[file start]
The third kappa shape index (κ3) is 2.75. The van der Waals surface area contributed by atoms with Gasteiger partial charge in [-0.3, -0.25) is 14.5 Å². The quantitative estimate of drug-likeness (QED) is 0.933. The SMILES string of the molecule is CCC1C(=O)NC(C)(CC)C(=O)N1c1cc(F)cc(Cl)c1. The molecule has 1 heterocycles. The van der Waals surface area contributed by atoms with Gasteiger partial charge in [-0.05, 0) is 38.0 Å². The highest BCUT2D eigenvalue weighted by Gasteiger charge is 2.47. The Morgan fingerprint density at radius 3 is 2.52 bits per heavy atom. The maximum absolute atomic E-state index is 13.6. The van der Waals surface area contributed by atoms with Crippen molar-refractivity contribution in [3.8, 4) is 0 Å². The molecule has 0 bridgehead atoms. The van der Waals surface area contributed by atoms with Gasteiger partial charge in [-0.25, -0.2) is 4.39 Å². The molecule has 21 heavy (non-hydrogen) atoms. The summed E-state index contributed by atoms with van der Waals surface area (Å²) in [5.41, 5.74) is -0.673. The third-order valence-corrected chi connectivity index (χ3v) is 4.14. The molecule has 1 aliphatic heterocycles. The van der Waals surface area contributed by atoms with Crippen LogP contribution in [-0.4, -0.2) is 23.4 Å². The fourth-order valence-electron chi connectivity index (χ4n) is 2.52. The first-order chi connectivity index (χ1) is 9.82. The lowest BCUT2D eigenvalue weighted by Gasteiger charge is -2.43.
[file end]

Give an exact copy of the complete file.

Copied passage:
The third kappa shape index (κ3) is 2.75. The van der Waals surface area contributed by atoms with Gasteiger partial charge in [-0.3, -0.25) is 14.5 Å². The quantitative estimate of drug-likeness (QED) is 0.933. The SMILES string of the molecule is CCC1C(=O)NC(C)(CC)C(=O)N1c1cc(F)cc(Cl)c1. The molecule has 1 heterocycles. The van der Waals surface area contributed by atoms with Gasteiger partial charge in [-0.05, 0) is 38.0 Å². The highest BCUT2D eigenvalue weighted by Gasteiger charge is 2.47. The Morgan fingerprint density at radius 3 is 2.52 bits per heavy atom. The maximum absolute atomic E-state index is 13.6. The van der Waals surface area contributed by atoms with Crippen molar-refractivity contribution in [3.8, 4) is 0 Å². The molecule has 0 bridgehead atoms. The van der Waals surface area contributed by atoms with Gasteiger partial charge in [-0.25, -0.2) is 4.39 Å². The molecule has 21 heavy (non-hydrogen) atoms. The summed E-state index contributed by atoms with van der Waals surface area (Å²) in [5.41, 5.74) is -0.673. The third-order valence-corrected chi connectivity index (χ3v) is 4.14. The molecule has 1 aliphatic heterocycles. The van der Waals surface area contributed by atoms with Crippen LogP contribution in [-0.4, -0.2) is 23.4 Å². The fourth-order valence-electron chi connectivity index (χ4n) is 2.52. The first-order chi connectivity index (χ1) is 9.82. The lowest BCUT2D eigenvalue weighted by Gasteiger charge is -2.43.